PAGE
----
- Second of all, your people feel this increased pressure in the field of play every day. They feel it, whether you convey it to them directly or not, and have to deal with it. The ubiquity of information and the pace at which it is refreshed creates buzz in their browsers and divebombs their inboxes. They can either get caught up in it and accelerate the spin cycle, or become numbed by it and drop off the pace, losing their buoyancy and drowning in a sea of download.
Either is dysfunctional, and not a place you want them to be.
- Finally, you have an opportunity to influence how they perform.Your job as CEO is not just to call the tune for your company – Where are we headed? Who will we serve? What will we offer? How will we win? – but also to set the tempo. How are we going to handle ourselves at work? How are we going to do this?
This is where constructive CEO impatience comes in.
You have the opportunity, dare I say the obligation, to set the tempo for work in your company. Every interaction with your team or those in your organization at large creates an emotional impact, has an emotional outcome. Everyone comes out of their interaction with you either demotivated, re-motivated or indifferent.
Which of these three outcomes do you choose? Demotivated is clearly not an option, and no CEO wants her people to feel indifferent about her. Indifference leads to under-performance, flight risk, retention worries, hiring challenges – yerrrgghhh. Indifference is the kiss of death.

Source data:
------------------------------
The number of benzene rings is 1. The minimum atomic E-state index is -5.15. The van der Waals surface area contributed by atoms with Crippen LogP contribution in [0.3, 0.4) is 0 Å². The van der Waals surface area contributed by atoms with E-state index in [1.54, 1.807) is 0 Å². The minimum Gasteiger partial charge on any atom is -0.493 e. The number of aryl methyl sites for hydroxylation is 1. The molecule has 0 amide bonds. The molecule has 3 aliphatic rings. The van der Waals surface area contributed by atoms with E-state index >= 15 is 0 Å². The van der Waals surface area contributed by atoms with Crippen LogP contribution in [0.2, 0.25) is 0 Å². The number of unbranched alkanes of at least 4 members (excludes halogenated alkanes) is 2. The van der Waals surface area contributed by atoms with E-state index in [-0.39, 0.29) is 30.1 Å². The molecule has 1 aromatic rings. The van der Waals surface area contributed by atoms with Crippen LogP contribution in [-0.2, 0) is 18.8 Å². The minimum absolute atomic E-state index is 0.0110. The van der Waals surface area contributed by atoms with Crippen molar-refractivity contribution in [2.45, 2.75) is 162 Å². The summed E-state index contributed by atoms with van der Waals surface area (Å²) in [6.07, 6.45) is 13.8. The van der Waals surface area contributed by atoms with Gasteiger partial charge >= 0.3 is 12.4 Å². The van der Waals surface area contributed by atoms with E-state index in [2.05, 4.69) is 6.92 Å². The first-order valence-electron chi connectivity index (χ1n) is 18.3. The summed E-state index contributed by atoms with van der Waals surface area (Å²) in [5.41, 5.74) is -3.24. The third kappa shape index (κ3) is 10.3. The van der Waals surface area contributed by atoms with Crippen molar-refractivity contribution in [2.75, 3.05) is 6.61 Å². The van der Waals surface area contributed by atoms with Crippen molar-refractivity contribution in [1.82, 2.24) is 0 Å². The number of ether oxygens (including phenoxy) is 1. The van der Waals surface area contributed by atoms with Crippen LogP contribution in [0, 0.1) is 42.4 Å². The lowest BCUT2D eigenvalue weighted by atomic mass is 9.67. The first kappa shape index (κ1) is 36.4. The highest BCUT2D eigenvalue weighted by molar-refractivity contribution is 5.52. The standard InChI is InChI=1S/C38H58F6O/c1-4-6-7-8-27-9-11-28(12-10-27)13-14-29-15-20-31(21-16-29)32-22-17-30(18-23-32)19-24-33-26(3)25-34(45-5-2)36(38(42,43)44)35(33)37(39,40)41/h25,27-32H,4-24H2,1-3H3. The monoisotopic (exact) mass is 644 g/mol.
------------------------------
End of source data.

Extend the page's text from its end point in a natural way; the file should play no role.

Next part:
Constructive CEO impatience means you find a way to make every one of these interactions motivating in some way, a net positive impact on your employee’s outlook and motivation to perform. Making advantage out of the opportunity inherent in these interactions should be part of your personal leadership game plan.
One CEO of a mid-sized company has a year-long educational course to introduce new managers to leadership. It culminates in a 1:1 meeting with him where each program graduate presents his or her learning. The CEO discusses the history of the company and his vision for its future, and conveys urgency – his ‘constructive CEO impatience’ – about getting there. Each new member of leadership has a seminal meeting with the CEO to help set his or her course for the future.
Another CEO of an early stage startup just finishing a large hiring spurt conveyed his constructive CEO impatience with 1:1 meetings in January with all employees, not just new ones. He used the meeting to explicitly link each person’s work to the overall company goals for the year and ‘infect them’ with his excitement about the company’s future.
These are instructive examples, but constructive impatience is not just for special meetings. Every interaction with your team or those in your organization at large creates an emotional impact, has an emotional outcome. Everyone comes out of their interaction with you either demotivated, re-motivated or indifferent.
What is your game plan for making advantage out of these moments of truth for your leadership?
Comments? I’d like to hear your thoughts. Email me at firstname.lastname@example.org